Books, Link Ups

Top Ten Reasons to Read and Love ‘A Christmas Carol’….Plus Other Great Books


A Christmas Carol

To help nudge myself into the Christmas spirit, I recently reread Dickens’ A Christmas Carol. It provided everything I could want in a holiday, fireside read and more. I was shocked to discover it had received 10,907 one-star ratings on Goodreads (out of 1,056,409…but still)! This motivated me to write top ten reasons to read A Christmas Carol. Here goes:

1. It’s a classic Christmas tradition.
2. The writing is powerful and leaves the reader with unforgettable images. Here is one of my favourites,
“If you should happen, by any unlikely chance, to know a man more blest in a laugh than Scrooge’s nephew, all I can say is, I should like to know him too. Introduce him to me, and I’ll cultivate his acquaintance.”
How delightful is that?!
3. It inspires with themes of social justice, forgiveness, redemption, and transformation.
4. It encourages the spirit of generosity. Shortly after this novel was first published, there was a reported rise in charitable giving in Britain. Robert Louis Stevenson also wrote that this writing inspired him to give generously (and to be confident in doing so).
5. Its story is timeless and universal. A Christmas Carol has never been out of print, has been translated into numerous languages and has been adapted countless times into theatre and film.
6. Both Charles Dickens and a Christmas Carol have influenced our Christmas customs and practices much more than most realize. Numerous sources credit Dickens with popularizing the phrase ‘Merry Christmas’ (as opposed to ‘Happy Christmas’).
7. Charles Dickens wrote this novella in just six weeks, making the impossible possible.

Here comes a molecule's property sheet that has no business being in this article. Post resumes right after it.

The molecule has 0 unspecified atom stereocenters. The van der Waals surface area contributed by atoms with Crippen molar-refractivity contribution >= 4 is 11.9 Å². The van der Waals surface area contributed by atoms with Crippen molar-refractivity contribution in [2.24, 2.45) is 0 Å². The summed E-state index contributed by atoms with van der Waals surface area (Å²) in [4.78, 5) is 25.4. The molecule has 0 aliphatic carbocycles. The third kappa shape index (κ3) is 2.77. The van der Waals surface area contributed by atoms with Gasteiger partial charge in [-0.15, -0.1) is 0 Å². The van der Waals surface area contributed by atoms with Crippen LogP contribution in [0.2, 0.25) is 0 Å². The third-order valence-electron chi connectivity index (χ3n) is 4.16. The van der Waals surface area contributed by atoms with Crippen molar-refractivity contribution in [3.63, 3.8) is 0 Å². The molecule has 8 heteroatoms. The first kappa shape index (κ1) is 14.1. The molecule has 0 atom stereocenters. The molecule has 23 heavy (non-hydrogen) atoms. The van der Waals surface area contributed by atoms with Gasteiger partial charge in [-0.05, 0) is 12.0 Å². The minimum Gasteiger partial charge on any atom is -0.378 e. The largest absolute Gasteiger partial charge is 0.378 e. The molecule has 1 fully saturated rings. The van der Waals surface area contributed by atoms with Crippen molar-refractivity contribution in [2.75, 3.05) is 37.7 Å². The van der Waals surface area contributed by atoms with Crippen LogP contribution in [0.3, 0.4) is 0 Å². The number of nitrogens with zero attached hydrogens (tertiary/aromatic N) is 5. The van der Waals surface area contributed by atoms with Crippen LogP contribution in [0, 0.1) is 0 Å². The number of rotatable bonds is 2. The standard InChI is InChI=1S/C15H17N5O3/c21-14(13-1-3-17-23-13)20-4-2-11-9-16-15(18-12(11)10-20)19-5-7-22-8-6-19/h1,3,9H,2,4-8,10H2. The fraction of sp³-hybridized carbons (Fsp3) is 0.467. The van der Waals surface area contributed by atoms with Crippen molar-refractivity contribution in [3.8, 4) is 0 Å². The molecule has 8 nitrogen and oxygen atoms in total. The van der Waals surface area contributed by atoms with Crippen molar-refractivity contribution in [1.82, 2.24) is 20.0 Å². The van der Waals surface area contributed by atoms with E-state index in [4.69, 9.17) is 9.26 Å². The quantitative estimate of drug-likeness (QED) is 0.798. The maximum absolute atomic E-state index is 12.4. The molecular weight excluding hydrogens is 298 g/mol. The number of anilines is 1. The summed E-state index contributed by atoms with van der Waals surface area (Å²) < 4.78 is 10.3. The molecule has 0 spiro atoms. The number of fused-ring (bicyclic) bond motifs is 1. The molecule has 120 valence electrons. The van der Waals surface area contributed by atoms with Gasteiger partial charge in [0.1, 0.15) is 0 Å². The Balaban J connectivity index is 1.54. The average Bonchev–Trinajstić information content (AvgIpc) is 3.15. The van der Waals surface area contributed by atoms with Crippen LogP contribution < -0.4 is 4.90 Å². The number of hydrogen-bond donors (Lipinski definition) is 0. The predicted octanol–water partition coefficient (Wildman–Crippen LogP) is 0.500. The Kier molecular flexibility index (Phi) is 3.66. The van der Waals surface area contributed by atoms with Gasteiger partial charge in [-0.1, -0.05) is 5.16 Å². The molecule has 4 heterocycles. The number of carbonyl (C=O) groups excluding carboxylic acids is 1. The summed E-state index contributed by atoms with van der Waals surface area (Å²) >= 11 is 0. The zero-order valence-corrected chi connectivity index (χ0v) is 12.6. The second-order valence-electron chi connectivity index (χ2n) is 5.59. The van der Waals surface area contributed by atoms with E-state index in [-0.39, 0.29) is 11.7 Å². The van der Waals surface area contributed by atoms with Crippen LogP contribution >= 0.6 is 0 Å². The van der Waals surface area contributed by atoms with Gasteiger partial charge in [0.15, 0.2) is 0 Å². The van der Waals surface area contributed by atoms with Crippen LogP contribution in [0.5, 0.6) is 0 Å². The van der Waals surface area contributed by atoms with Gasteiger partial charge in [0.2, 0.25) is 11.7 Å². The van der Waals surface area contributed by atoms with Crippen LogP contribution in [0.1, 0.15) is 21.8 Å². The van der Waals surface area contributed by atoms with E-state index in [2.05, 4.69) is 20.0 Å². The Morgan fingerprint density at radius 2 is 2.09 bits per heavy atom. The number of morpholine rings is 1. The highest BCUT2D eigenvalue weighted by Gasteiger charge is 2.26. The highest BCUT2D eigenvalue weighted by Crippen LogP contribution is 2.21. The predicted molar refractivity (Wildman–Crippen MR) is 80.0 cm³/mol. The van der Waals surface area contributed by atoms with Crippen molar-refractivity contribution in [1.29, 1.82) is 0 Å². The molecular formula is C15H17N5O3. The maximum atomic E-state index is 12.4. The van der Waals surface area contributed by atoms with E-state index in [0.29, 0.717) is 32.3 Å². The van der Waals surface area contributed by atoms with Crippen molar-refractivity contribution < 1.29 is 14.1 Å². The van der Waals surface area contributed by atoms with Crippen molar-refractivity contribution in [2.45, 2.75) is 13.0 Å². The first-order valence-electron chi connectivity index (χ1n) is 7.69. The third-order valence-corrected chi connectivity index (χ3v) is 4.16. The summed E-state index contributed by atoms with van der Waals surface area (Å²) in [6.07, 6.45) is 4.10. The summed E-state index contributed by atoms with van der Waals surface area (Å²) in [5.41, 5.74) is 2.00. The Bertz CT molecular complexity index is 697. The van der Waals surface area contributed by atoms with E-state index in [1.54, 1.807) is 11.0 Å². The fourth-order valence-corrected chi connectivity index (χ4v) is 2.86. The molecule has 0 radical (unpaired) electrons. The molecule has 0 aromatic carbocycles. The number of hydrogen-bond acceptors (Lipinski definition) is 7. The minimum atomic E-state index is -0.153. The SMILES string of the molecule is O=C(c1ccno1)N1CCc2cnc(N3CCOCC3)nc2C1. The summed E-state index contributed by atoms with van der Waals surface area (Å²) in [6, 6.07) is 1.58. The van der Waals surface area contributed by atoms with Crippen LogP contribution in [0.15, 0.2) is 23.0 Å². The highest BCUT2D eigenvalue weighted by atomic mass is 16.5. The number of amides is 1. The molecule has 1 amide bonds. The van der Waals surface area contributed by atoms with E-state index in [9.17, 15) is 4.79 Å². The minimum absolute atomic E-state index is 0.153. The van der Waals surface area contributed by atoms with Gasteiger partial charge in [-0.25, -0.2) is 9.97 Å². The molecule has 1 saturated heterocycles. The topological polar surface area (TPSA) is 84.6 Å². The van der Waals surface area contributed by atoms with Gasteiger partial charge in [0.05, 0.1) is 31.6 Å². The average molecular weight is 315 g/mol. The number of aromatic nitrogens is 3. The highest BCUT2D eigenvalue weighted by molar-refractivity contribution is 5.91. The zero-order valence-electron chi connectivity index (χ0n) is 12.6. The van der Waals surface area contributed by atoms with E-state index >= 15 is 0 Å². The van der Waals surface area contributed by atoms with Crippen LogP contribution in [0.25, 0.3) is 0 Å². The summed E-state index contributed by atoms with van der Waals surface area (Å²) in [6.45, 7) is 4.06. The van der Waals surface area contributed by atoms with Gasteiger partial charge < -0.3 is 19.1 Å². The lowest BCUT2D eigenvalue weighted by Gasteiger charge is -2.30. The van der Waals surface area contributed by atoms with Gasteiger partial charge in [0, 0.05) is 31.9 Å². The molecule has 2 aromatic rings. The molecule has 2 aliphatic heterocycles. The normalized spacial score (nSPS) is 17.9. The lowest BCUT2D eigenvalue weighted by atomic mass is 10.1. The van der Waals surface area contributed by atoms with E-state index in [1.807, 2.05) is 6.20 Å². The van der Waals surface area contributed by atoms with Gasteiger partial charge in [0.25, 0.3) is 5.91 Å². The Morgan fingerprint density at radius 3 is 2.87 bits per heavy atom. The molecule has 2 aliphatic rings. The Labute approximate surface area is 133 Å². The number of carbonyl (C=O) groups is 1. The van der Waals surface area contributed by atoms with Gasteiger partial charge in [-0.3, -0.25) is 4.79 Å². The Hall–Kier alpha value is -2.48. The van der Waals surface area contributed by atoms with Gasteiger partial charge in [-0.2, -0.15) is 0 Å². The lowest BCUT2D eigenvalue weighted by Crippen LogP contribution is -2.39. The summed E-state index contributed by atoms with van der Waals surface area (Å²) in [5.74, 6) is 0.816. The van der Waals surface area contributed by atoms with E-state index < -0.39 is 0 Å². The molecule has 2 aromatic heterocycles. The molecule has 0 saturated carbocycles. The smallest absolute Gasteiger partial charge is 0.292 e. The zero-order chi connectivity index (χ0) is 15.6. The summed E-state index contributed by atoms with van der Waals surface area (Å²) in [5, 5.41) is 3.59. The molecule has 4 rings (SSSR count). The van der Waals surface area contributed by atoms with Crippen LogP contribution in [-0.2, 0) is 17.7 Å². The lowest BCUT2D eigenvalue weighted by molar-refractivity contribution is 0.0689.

8. The urgency Scrooge wakes up with, desperate for it not to be too late, seeps off the page and increases the pulse of the reader.
9. You close the book believing there is hope for a better future and that change CAN begin with you.
10. If you are still unconvinced by the above (seriously?), A Christmas Carol is less than 100 pages in most print editions (or a 3-hour audiobook listen). This makes it a wonderful story to share as a family or simply indulge in amidst the busyness of the upcoming holiday. Enjoy!
Still not convinced? Chat with me in the comments. I’d love to hear your thoughts.

More Christmas Reads

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The Christmas Letter by Lee Smith and The Christmas Letters by Bret Nicholaus share a core title but are very different from one another. The Deal of a Lifetime is branded as a ‘Christmas book’ (it’s listed on Oprah Daily’s ‘35 Best Christmas Books to Snuggle Up With This Holiday Season.’ I strongly disagree, but have included it here. Click on the titles to see my reviews.

Book Club Selections

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The Professor, No Country for Old Men, Next Year in Havana. Once again, these books are distinctly different from one another.

Books by Antoinette Truglio Martin

The Heart of Bakers and Artists and Dreams of Singers and Sluggers.
I am a huge fan of Antoinette Truglio Martin. I first met her through her blog, Stories Served Around the Table. There she captivated me with her family stories passed down through generations and served between mounds of pasta and mouth-watering sauces. I have previously reviewed her books Hug Everyone You Know and Becoming America’s Food Stories on this blog. The Heart of Bakers and Artists recently won a Purple Dragonfly Book Award as well as a Moonbeam Children’s Book Award.